Intel has come up with a radical new way to make your employees much more efficient, and it told 1,000 senior UK managers about it last week in London. Some of you would imagine that it's probably to do with cutting out fag breaks or maybe even investing in NCs, but you'd be wrong. Intel's solution is to give your employees the best IT kit that money can buy.
You see, by giving them top of the range hardware and extra multimedia software, your employees will pass that extra investment back to the company in increased efficiency and better work. Despite the fact that it has never worked in the past, Intel is convinced that its Constant Computing theory will work now (See news story). Apart from boosting Intel's coffers through the purchase of bigger PCs, the only impact it will have on a company's bottom line is a vastly over-budget IT spend.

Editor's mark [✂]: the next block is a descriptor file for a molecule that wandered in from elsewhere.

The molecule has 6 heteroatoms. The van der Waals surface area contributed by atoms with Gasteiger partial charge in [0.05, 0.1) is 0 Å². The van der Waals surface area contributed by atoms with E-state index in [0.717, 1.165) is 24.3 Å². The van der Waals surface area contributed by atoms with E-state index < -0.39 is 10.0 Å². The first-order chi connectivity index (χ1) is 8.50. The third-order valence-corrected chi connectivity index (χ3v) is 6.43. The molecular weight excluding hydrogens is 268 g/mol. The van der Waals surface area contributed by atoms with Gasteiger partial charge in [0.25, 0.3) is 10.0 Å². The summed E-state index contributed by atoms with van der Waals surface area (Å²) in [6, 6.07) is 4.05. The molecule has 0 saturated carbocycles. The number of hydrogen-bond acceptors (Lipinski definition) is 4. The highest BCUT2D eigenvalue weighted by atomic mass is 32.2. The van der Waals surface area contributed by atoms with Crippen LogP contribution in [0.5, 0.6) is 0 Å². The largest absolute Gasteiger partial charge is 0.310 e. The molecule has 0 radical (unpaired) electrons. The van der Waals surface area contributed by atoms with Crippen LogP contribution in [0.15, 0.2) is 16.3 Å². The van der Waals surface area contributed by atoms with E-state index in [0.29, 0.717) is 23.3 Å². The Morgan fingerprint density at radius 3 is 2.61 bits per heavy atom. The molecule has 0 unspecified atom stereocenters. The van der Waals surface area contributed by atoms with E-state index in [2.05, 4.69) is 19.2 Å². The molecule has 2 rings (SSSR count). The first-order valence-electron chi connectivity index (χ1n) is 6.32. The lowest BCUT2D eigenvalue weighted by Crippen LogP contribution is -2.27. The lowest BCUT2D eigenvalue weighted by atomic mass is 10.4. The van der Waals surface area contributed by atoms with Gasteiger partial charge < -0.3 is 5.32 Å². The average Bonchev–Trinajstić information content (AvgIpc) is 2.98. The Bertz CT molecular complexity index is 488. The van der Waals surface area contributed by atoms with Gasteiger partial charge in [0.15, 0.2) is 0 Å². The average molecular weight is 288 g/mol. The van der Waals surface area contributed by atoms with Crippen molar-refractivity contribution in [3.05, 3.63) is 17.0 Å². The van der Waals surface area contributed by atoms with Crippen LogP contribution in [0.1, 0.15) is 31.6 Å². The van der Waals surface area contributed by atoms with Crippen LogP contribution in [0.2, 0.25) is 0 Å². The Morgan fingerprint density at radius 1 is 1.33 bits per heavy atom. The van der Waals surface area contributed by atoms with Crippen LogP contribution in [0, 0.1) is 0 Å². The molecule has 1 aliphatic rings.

There are a number reasons why it won't work. Intel suggested, in its demonstration, that an employee's ideal PC would have a 450MHz chip, lots of memory, video conferencing hardware and software as well as voice recognition software.
Most people in UK businesses do not need any of the above to their work.
A lot of employees still don't have Email. Even though Email has helped speed up the communications process, reports show that businesses are losing a lot of money through employees using Email for social purposes.
There's also the 'Doom' factor, and many IT managers will remember with horror when the corporate network would crash each day at 11am, 1pm, and 5pm because employees used to play networked Doom etc. UK companies had to bring in company rules banning games. The problem wasn't the games, it was people having too much power on the desktop.
Now Intel wants to give people cameras and voice software on a 450MHz monster. How long before the reports speak about millions of man hours wasted because people talk to their mothers on-screen all day, or IT departments have to purge even bigger games from systems? Intel should stop patronising those that already waste their days keeping users of 200MHz systems in line.
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